Of course, many can tell you the bare facts: Joseph Smith, magic plates, Nauvoo, exodus westward, polygamy, no more polygamy. Some can even summarize the book of Mormon: Lehi’s flight from Judea, Nephites and Lamanites, the great war, and the burial of the plates on the hill of Cumorah.
That’s not enough. Because most of the time, these facts are only brought up to make a laughingstock out of Mormonism. Can you believe it? Magic spectacles? In upstate New York? Once in a while, of course, Mormonism gets a scrap of respect east of the Mississippi, in the following sentence: “Everyone always mocks the Book of Mormon, but the New and Old Testaments are just as ridiculous. The Mormons are just unlucky that they don’t have the cushion of millennia to soften their skepticism.”
And the result is that we don’t grasp anything, and find ourselves mocking a shadowy belief-system that a seven-year-old could have invented literally in his sleep. This is what we miss: regardless of whether we think it’s true, Mormon belief has been enough to attract millions of happy believers and keep them together in a community. If we can’t understand why a smart or normal person would be a Mormon, we must be screwing up somewhere. Understanding Mormonism means understanding the reverence that the religion is treated with by Mormons, and that takes either an active imagination or a talented teacher. Or spending time in a Mormon community, or spending time on By Common Consent, an excellent community blog.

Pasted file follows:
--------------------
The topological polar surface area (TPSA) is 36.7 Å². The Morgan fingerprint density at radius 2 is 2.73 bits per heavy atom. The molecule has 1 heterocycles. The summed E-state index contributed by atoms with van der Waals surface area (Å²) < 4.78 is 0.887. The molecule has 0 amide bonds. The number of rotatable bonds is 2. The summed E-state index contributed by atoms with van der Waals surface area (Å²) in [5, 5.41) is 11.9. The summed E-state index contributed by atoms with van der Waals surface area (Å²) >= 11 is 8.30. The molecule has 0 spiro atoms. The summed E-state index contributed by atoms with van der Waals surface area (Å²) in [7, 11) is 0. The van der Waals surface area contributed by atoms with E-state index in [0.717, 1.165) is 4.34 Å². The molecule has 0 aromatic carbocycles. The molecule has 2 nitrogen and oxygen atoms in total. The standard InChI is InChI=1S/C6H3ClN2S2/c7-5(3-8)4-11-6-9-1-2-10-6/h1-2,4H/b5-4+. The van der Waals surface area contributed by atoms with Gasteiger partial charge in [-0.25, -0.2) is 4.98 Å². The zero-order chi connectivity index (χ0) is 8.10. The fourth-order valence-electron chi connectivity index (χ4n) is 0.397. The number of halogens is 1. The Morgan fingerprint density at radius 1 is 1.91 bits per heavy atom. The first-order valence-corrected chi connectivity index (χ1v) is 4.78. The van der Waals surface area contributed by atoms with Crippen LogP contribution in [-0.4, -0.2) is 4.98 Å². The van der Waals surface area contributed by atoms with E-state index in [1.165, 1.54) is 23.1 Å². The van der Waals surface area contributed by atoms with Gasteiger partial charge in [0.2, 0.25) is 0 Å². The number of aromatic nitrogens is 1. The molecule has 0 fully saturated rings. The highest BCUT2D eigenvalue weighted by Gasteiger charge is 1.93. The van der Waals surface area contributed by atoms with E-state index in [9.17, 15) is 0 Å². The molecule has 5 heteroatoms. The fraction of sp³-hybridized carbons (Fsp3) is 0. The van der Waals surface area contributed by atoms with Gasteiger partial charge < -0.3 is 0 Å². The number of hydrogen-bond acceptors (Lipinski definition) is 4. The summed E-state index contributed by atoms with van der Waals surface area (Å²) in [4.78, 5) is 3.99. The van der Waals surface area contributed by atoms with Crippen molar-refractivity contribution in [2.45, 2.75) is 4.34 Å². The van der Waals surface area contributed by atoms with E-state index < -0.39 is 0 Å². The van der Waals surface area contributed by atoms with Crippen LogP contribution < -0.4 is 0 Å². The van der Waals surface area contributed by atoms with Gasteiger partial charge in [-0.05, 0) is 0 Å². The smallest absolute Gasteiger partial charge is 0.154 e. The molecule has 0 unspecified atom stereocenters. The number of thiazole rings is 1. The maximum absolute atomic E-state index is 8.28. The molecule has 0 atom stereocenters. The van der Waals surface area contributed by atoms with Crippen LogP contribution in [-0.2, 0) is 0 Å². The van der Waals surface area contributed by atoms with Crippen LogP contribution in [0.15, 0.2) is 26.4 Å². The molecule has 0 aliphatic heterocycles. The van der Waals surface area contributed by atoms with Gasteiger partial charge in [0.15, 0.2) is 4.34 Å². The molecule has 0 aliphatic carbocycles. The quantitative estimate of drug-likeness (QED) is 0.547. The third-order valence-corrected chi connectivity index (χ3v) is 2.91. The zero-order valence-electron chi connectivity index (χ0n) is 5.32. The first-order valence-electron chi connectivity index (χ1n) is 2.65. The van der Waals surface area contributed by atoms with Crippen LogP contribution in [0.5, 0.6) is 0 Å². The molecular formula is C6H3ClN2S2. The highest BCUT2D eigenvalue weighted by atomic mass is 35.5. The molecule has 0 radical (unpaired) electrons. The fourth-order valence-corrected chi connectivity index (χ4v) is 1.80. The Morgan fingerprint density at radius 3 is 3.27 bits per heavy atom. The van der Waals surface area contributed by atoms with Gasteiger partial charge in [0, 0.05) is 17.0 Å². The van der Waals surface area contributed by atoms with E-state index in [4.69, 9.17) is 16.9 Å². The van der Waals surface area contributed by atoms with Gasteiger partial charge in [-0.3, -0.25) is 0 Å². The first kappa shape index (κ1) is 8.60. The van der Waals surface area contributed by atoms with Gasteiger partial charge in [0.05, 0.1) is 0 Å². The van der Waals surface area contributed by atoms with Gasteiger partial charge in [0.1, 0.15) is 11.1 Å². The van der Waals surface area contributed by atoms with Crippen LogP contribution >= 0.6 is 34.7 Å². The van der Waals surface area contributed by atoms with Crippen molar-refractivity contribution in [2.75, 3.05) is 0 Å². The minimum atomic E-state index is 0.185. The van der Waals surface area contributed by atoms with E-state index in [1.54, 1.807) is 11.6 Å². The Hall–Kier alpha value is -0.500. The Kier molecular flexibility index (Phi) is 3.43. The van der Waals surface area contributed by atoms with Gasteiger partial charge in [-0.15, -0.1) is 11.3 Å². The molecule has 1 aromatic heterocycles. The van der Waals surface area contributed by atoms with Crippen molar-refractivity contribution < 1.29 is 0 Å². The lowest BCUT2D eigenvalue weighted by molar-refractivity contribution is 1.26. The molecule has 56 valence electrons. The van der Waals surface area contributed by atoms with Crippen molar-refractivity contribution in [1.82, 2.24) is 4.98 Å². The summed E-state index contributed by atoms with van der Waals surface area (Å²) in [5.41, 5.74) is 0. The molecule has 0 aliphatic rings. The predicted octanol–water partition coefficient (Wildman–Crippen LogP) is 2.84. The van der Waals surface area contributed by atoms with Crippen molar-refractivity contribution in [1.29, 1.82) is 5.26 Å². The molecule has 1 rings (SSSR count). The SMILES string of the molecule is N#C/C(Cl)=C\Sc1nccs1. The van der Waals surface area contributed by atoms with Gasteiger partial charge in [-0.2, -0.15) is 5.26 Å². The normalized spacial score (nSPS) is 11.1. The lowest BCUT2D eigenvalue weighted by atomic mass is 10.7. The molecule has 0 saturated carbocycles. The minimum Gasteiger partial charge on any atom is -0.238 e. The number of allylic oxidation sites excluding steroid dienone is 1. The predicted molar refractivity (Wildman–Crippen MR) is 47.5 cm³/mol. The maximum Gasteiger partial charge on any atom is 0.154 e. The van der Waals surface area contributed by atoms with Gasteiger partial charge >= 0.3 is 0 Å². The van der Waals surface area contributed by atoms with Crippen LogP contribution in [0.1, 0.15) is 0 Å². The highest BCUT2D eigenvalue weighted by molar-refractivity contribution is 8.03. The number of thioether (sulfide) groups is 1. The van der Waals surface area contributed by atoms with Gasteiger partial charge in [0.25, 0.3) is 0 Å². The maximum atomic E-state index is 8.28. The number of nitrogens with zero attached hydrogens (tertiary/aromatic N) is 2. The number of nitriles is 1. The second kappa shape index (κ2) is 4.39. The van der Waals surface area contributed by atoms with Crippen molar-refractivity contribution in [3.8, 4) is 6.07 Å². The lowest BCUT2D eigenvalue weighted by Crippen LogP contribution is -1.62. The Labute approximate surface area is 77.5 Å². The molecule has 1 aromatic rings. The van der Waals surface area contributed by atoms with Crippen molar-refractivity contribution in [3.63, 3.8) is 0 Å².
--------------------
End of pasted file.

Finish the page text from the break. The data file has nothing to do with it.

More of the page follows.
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This is partly a fault of geography: I and most of my friends live in a part of the country where Mormons have next to no cultural influence. But it’s also our own fault: Evangelicals also have very little influence on the Upper West Side, but most people in Zabars can least imagine what it’s like to love Jesus and be born again. Because of our own prejudice, our understanding of the Mormon religion is restricted to no coffee, simple-minded but kind people, and that South Park episode.